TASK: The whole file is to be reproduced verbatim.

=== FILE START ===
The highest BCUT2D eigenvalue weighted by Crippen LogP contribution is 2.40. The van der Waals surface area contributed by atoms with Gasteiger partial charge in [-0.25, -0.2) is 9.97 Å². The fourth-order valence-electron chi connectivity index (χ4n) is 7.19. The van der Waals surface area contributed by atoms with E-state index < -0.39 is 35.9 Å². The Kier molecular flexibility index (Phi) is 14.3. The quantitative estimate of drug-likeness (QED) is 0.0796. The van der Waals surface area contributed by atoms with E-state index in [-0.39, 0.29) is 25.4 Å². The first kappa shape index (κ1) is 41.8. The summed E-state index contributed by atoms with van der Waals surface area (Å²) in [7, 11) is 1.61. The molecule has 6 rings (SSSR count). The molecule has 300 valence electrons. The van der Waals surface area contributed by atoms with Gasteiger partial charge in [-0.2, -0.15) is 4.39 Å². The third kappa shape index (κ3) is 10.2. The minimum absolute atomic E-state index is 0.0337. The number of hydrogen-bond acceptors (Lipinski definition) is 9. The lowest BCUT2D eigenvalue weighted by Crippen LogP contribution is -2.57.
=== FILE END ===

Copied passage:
The highest BCUT2D eigenvalue weighted by Crippen LogP contribution is 2.40. The van der Waals surface area contributed by atoms with Gasteiger partial charge in [-0.25, -0.2) is 9.97 Å². The fourth-order valence-electron chi connectivity index (χ4n) is 7.19. The van der Waals surface area contributed by atoms with E-state index < -0.39 is 35.9 Å². The Kier molecular flexibility index (Phi) is 14.3. The quantitative estimate of drug-likeness (QED) is 0.0796. The van der Waals surface area contributed by atoms with E-state index in [-0.39, 0.29) is 25.4 Å². The first kappa shape index (κ1) is 41.8. The summed E-state index contributed by atoms with van der Waals surface area (Å²) in [7, 11) is 1.61. The molecule has 6 rings (SSSR count). The molecule has 300 valence electrons. The van der Waals surface area contributed by atoms with Gasteiger partial charge in [-0.2, -0.15) is 4.39 Å². The third kappa shape index (κ3) is 10.2. The minimum absolute atomic E-state index is 0.0337. The number of hydrogen-bond acceptors (Lipinski definition) is 9. The lowest BCUT2D eigenvalue weighted by Crippen LogP contribution is -2.57.